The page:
Paintings for Sale | AntheaMissy
Expansive Thinking Sustains Hong Kong’s Independent Galleries

Expansive Thinking Sustains Hong Kong’s Independent Galleries

One recent afternoon, the curator Cosmin Costinas was discussing the challenging past year from Para Site, the nonprofit gallery he leads on the 22nd floor of a building in the Quarry Point area of Hong Kong.

“When everything that we took for granted was upended,” he said in a video interview, his team asked: “Why should we survive as an institution? What are art institutions for in the first place?”

They thought about how Para Site could respond directly to the urgent moment. For art organizations “to really justify their presence,” said Mr. Costinas, the gallery’s curator and executive director, “they need to be embedded in the community.”

During the pandemic, Para Site, one of Hong Kong’s oldest independent galleries, formed a coalition with 16 other nonprofit art groups — big and small, established and just starting out, many artist-run — under the name Hong Kong Collective Independent Art Spaces. In exchange for individual donations of 400 Hong Kong dollars (about $52), it offered posters that artists had made as part of 2020Solidarity, a global initiative, and divided the proceeds equally among its members.

As in other art capitals with big-league art dealers and art fairs, such independent galleries “allow for less-mainstream talents to be seen,” said John Tain, head of research at the Asia Art Archive in Hong Kong. “What’s distinctive about the scene here is that real estate is notoriously expensive, but artists have found ways to support these spaces.”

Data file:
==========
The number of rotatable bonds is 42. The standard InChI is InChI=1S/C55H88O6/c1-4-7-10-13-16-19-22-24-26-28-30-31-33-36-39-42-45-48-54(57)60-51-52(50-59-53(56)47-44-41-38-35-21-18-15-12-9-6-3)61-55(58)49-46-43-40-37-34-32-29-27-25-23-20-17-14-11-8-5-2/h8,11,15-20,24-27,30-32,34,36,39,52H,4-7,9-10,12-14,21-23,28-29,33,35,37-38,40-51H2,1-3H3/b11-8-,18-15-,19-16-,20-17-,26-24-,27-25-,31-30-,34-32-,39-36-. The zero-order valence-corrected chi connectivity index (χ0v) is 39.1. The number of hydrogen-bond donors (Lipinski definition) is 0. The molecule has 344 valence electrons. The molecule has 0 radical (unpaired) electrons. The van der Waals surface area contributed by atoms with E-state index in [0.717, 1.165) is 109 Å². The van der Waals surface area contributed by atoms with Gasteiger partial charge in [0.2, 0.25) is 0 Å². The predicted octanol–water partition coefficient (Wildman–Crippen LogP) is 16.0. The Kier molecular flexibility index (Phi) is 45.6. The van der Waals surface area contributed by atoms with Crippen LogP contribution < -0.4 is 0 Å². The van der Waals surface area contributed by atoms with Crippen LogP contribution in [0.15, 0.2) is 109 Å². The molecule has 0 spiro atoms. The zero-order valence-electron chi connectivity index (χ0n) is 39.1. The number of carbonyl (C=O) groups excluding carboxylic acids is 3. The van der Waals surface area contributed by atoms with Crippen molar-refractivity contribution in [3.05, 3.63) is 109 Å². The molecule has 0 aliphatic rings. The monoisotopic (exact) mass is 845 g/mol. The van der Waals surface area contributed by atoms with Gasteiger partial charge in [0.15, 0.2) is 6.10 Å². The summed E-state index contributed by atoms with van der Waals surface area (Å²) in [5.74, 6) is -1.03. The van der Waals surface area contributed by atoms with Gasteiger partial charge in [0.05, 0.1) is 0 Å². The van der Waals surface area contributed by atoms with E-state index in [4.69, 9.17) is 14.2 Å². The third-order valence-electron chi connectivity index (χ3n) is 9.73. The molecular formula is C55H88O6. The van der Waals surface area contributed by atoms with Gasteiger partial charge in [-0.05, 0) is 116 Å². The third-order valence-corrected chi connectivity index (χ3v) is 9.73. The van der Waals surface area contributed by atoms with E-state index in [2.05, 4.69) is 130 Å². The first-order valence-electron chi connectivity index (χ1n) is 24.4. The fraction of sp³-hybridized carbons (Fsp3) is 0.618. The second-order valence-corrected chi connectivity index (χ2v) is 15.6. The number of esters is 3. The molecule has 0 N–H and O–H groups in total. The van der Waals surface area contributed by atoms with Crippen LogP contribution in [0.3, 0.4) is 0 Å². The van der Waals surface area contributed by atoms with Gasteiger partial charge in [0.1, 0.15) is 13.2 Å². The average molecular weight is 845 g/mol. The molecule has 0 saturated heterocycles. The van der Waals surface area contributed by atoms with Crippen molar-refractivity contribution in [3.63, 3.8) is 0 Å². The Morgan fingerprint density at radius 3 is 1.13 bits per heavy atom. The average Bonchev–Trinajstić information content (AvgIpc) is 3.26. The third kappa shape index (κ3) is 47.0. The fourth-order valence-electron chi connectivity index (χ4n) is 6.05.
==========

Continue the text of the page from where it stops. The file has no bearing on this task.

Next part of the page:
Each group in the sale got the equivalent of about $490 — not a fortune, but “for us, it’s a big deal,” said the artist Kay Mei Ling Beadman, whose four-year-old Hidden Space was a recipient. “We don’t have any funding. We work on air.”

Hidden Space occupies 300 square feet of Ms. Beadman’s studio in an industrial building in the Kwai Hing area. She and two fellow artists, Isabella Ng and Katie Ho, invite peers to do ambitious projects there.

“Hong Kong artists have small studios, and the only time they go big is when they can realize a show,” she said. One, Ayumi Adachi, filled the gallery with a delirious installation of tracing paper covered with ink lines.

Hidden Space is by no means the most compact such location in town. The artist Man Tin has organized shows since 2017 at Précédée, a shallow, glass-faced storefront on a busy stretch of the Yau Ma Tei neighborhood. It is just big enough for a few people to stand inside, and its exhibitions — by Ip Wai Lung, Kacey Wong and others — can be viewed from outside 24 hours a day (ideal during a pandemic).

Mr. Tin teaches digital art at the Open University of Hong Kong and puts the money he once used to rent a studio toward his pocket-size gallery. “I want to show my students that if they want to have changes, they need to act,” he said.

Which is to say that such spaces frequently adopt unusual operating models, not just new artistic ideas. The veteran 1a Space, in a former slaughterhouse in the To Kwa Wan area, organizes shows, residencies and a mentorship program for art critics, and is starting a performance festival.